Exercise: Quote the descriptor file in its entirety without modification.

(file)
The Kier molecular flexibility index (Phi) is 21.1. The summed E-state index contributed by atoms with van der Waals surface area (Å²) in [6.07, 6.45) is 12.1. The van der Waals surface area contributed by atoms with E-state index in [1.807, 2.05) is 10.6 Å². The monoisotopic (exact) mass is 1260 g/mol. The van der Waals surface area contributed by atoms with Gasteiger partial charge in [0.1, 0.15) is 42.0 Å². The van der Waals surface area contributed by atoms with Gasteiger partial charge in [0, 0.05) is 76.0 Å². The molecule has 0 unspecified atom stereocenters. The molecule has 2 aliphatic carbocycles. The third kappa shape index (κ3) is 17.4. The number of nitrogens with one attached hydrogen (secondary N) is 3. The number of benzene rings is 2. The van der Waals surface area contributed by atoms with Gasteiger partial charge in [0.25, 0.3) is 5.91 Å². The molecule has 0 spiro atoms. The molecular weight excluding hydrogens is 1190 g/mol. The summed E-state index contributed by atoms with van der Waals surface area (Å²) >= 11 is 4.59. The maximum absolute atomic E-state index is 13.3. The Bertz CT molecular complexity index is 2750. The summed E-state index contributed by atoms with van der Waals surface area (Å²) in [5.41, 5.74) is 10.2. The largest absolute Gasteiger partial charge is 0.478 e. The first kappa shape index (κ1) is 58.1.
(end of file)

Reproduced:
The Kier molecular flexibility index (Phi) is 21.1. The summed E-state index contributed by atoms with van der Waals surface area (Å²) in [6.07, 6.45) is 12.1. The van der Waals surface area contributed by atoms with E-state index in [1.807, 2.05) is 10.6 Å². The monoisotopic (exact) mass is 1260 g/mol. The van der Waals surface area contributed by atoms with Gasteiger partial charge in [0.1, 0.15) is 42.0 Å². The van der Waals surface area contributed by atoms with Gasteiger partial charge in [0, 0.05) is 76.0 Å². The molecule has 0 unspecified atom stereocenters. The molecule has 2 aliphatic carbocycles. The third kappa shape index (κ3) is 17.4. The number of nitrogens with one attached hydrogen (secondary N) is 3. The number of benzene rings is 2. The van der Waals surface area contributed by atoms with Gasteiger partial charge in [0.25, 0.3) is 5.91 Å². The molecule has 0 spiro atoms. The molecular weight excluding hydrogens is 1190 g/mol. The summed E-state index contributed by atoms with van der Waals surface area (Å²) >= 11 is 4.59. The maximum absolute atomic E-state index is 13.3. The Bertz CT molecular complexity index is 2750. The summed E-state index contributed by atoms with van der Waals surface area (Å²) in [5.41, 5.74) is 10.2. The largest absolute Gasteiger partial charge is 0.478 e. The first kappa shape index (κ1) is 58.1.